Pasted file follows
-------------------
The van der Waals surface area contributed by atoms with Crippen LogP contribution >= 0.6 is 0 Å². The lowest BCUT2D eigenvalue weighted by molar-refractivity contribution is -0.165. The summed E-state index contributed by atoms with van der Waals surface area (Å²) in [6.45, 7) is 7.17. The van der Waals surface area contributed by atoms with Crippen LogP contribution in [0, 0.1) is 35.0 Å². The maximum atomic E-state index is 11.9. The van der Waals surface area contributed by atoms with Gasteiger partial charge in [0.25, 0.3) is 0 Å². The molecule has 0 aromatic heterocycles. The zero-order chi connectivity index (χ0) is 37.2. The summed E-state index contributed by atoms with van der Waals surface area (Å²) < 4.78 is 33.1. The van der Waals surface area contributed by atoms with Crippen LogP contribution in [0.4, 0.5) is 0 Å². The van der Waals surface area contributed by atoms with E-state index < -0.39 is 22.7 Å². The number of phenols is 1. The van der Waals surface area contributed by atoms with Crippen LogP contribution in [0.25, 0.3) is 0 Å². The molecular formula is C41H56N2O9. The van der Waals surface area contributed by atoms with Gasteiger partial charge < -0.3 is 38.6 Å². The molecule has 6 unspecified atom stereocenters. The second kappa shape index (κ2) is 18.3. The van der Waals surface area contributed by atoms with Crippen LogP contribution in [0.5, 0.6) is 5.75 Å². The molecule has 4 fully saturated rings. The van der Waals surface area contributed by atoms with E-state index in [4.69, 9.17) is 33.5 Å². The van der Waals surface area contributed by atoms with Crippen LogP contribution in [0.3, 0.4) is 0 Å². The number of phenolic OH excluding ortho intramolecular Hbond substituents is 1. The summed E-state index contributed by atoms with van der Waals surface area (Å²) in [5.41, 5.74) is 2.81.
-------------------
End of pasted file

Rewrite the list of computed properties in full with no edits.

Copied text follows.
The van der Waals surface area contributed by atoms with Crippen LogP contribution >= 0.6 is 0 Å². The lowest BCUT2D eigenvalue weighted by molar-refractivity contribution is -0.165. The summed E-state index contributed by atoms with van der Waals surface area (Å²) in [6.45, 7) is 7.17. The van der Waals surface area contributed by atoms with Crippen LogP contribution in [0, 0.1) is 35.0 Å². The maximum atomic E-state index is 11.9. The van der Waals surface area contributed by atoms with Gasteiger partial charge in [0.25, 0.3) is 0 Å². The molecule has 0 aromatic heterocycles. The zero-order chi connectivity index (χ0) is 37.2. The summed E-state index contributed by atoms with van der Waals surface area (Å²) < 4.78 is 33.1. The van der Waals surface area contributed by atoms with Crippen LogP contribution in [0.4, 0.5) is 0 Å². The van der Waals surface area contributed by atoms with E-state index < -0.39 is 22.7 Å². The number of phenols is 1. The van der Waals surface area contributed by atoms with Crippen LogP contribution in [0.25, 0.3) is 0 Å². The molecular formula is C41H56N2O9. The van der Waals surface area contributed by atoms with Gasteiger partial charge < -0.3 is 38.6 Å². The molecule has 6 unspecified atom stereocenters. The second kappa shape index (κ2) is 18.3. The van der Waals surface area contributed by atoms with Crippen LogP contribution in [0.5, 0.6) is 5.75 Å². The molecule has 4 fully saturated rings. The van der Waals surface area contributed by atoms with E-state index in [4.69, 9.17) is 33.5 Å². The van der Waals surface area contributed by atoms with Crippen LogP contribution in [0.3, 0.4) is 0 Å². The number of phenolic OH excluding ortho intramolecular Hbond substituents is 1. The summed E-state index contributed by atoms with van der Waals surface area (Å²) in [5.41, 5.74) is 2.81.